Zimbabwe's Mnangagwa clinches presidential election victory
HARARE (Reuters) - Zimbabwe's elections commission late on Saturday declared incumbent Emmerson Mnangagwa the winner of this week's presidential election, saying he had secured roughly 53% of the vote versus his main challenger's 44% share.
Mnangagwa was expected to secure re-election for a second term as analysts said the contest was heavily skewed in favour of the ruling ZANU-PF party, in power for more than four decades.
Many Zimbabweans voting at this election were desperate for change after two decades of relentless economic chaos but sceptical that ZANU-PF would allow any loosening of its stranglehold on power.
HOW DID MNANGAGWA COME TO POWER?
80-year-old Mnangagwa took charge after a 2017 military coup toppled Zimbabwe's longtime leader Robert Mugabe, who had been in power since independence in 1980.
Until their fall-out in the months leading up to the coup, Mnangagwa was one of Mugabe's closest lieutenants and served in top government positions including vice president and minister of state security.
WHAT IS HE KNOWN FOR?
Mnangagwa is nicknamed "The Crocodile", an animal famed in Zimbabwean lore for its stealth and ruthlessness.
He has been accused by opponents of being Mugabe's political enforcer as the late ruler cracked down on dissent.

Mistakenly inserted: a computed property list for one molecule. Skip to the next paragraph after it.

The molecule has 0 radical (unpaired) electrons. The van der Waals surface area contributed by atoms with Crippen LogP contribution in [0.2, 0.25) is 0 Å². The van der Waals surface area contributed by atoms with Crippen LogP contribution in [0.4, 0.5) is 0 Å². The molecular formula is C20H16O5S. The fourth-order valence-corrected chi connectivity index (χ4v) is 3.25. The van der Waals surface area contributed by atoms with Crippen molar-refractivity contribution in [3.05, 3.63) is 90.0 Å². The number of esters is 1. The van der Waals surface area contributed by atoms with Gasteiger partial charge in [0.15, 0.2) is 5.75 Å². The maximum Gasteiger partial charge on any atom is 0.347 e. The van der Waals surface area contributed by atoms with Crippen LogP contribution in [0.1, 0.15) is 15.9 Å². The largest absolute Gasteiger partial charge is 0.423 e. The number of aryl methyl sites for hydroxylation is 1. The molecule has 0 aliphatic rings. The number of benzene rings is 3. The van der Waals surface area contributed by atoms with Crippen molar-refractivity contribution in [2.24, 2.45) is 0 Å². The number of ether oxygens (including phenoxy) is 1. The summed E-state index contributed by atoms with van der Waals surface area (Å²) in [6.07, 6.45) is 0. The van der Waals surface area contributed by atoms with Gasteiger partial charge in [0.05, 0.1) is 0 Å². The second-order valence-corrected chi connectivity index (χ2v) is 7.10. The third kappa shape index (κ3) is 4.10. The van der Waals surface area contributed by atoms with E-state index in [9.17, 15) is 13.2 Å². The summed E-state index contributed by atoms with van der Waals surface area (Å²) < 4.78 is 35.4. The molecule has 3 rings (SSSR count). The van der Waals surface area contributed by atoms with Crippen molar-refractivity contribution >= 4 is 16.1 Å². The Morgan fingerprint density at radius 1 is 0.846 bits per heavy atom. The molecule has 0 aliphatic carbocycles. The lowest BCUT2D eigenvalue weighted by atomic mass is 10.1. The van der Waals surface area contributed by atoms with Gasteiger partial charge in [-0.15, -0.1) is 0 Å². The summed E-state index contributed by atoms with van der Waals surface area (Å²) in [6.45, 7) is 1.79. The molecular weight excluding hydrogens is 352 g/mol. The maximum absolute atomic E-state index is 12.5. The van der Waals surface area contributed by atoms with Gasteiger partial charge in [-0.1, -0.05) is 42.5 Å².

He was in charge of internal security in the mid-1980s when Mugabe deployed a North Korean-trained brigade against rebels loyal to his rival Joshua Nkomo.
Rights groups say 20,000 civilians, mostly from the Ndebele tribe, were killed in what has become known as the massacres of Gukurahundi, meaning "the early rain which washes away the chaff before the spring rains".
Mnangagwa denies responsibility but as president engaged traditional leaders of communities affected by the massacres on matters including compensation, reconciliation and healing.
WHAT ARE HIS ECONOMIC VIEWS AND HAVE THEY WORKED?
Mnangagwa fashions himself as pro-business and, within months of coming to power, scrapped a local business ownership law championed by Mugabe.
The law, which required foreign-owned businesses including mines to sell majority stakes to locals, unsettled investors who held back investment.
However, the economic turnaround Mnangagwa promised when he took over has not materialised.
Zimbabweans still suffer from rampant inflation and sky-high unemployment as they did at the end of the Mugabe era, with many people dependent on dollar remittances from relatives abroad to make ends meet.
(Editing by Alexander Winning and Nick Zieminski)